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Latitude: 51.6452 / 51°38'42"N
Longitude: -5.0151 / 5°0'54"W
OS Eastings: 191493
OS Northings: 198348
OS Grid: SR914983
Mapcode National: GBR G6.JC30
Mapcode Global: VH1S5.1X25
Plus Code: 9C3PJXWM+3X
Entry Name: The Old Shop
Listing Date: 8 December 1995
Last Amended: 8 December 1995
Source ID: 16578
Building Class: Commercial
Location: At the N side of village street, second house W from Old Pound
Community: Stackpole and Castlemartin (Stackpole a Chastellmartin)
Traditional County: Pembrokeshire
Two-storey, two-window early C18 house (c.1740) facing S. OUTSHUT AND STAIRS AT REAr. The house windows at the front are six-pane sashes in exposed frames, repaired. The upper window at right probably has its original sashes. Slate roof coverings. Extensions to the house: A byre with loft and a disroofed pigsty attached at E, a room with a large end-chimney and a loft attached at W. Both of these have a lower roof line and are slightly set back from the front of the house. Later lean-to porch at front, with door at each side and a very narrow window to front. Access from the porch to the house is now via the additional W room. The buildings all in local rubble masonry, mostly rendered. Slate roofs similar to house, except byre.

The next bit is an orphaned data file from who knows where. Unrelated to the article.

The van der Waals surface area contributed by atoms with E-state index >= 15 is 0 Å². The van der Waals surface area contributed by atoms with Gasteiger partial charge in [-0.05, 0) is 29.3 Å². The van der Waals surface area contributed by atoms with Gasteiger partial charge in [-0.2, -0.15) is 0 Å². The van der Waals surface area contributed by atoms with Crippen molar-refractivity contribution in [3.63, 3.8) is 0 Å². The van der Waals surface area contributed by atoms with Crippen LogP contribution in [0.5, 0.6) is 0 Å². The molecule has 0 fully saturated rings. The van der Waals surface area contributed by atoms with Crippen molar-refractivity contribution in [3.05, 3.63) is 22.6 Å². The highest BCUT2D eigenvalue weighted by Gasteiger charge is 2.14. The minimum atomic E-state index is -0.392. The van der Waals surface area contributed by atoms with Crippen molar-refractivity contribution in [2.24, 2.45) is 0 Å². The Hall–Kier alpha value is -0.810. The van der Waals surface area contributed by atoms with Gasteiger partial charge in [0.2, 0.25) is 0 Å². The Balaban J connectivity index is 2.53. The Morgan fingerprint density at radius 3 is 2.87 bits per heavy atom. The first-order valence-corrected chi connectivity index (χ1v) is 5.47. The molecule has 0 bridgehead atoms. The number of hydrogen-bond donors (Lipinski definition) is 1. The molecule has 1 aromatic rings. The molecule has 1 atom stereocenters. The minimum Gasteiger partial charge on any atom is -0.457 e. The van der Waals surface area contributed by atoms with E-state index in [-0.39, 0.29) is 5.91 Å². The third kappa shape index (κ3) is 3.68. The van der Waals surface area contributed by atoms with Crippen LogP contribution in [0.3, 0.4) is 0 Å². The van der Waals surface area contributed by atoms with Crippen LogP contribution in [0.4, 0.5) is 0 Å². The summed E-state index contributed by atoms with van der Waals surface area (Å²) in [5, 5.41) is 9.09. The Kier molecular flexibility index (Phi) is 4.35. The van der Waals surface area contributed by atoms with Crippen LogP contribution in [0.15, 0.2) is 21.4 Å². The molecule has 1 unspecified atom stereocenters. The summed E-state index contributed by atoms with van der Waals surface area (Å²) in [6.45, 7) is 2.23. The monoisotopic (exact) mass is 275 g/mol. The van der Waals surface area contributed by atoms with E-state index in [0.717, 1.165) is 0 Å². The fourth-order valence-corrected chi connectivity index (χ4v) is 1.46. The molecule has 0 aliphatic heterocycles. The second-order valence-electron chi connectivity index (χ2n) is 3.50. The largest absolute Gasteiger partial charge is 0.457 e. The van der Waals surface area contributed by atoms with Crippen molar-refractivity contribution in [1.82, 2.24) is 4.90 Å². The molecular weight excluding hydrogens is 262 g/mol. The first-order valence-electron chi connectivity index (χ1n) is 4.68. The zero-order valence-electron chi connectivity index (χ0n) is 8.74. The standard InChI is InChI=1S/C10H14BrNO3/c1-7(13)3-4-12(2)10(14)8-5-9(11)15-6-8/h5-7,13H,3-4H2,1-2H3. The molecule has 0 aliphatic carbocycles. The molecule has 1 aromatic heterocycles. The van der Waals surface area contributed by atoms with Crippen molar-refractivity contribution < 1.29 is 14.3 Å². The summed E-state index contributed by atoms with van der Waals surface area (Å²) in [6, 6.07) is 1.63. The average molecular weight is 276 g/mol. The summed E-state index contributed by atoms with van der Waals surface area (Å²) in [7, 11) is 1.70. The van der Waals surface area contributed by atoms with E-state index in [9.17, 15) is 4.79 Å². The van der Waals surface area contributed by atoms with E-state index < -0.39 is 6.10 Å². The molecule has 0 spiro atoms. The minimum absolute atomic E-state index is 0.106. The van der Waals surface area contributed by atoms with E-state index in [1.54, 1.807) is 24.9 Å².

The byre has a good cobbled floor. It has been partitioned and about one-third is entered from the house, with separate loft stairs in each part. [Asbestos sheeting roof.]
In the additional room at W the end-fireplace was arched over and there was a bread oven at its right, but later alterations have left only traces of these features.
Detached from the group at the W are two outbuildings, backing onto the roadside. These consist of an open-fronted shed and an enclosed shed in tandem, communicating via a door with ventilation slits. Rendered rubble masonry. [Corrugated steel roof covering.] Cobbled floors. There is a large hook attached to the roof of the enclosed shed and a disused boiler in the corner, now lacking its flue. Barred and shuttered window at W. This was evidently an old wash-house extended and turned into a small abattoir, with a roof-hook to hang a carcass for flaying.
Low garden wall at front, from the abattoir to the house.
An interesting example of a complete set of village butcher's premises based on an C18 cottage, now forming a picturesque group.
Reference: Local information (Mr T Davis)
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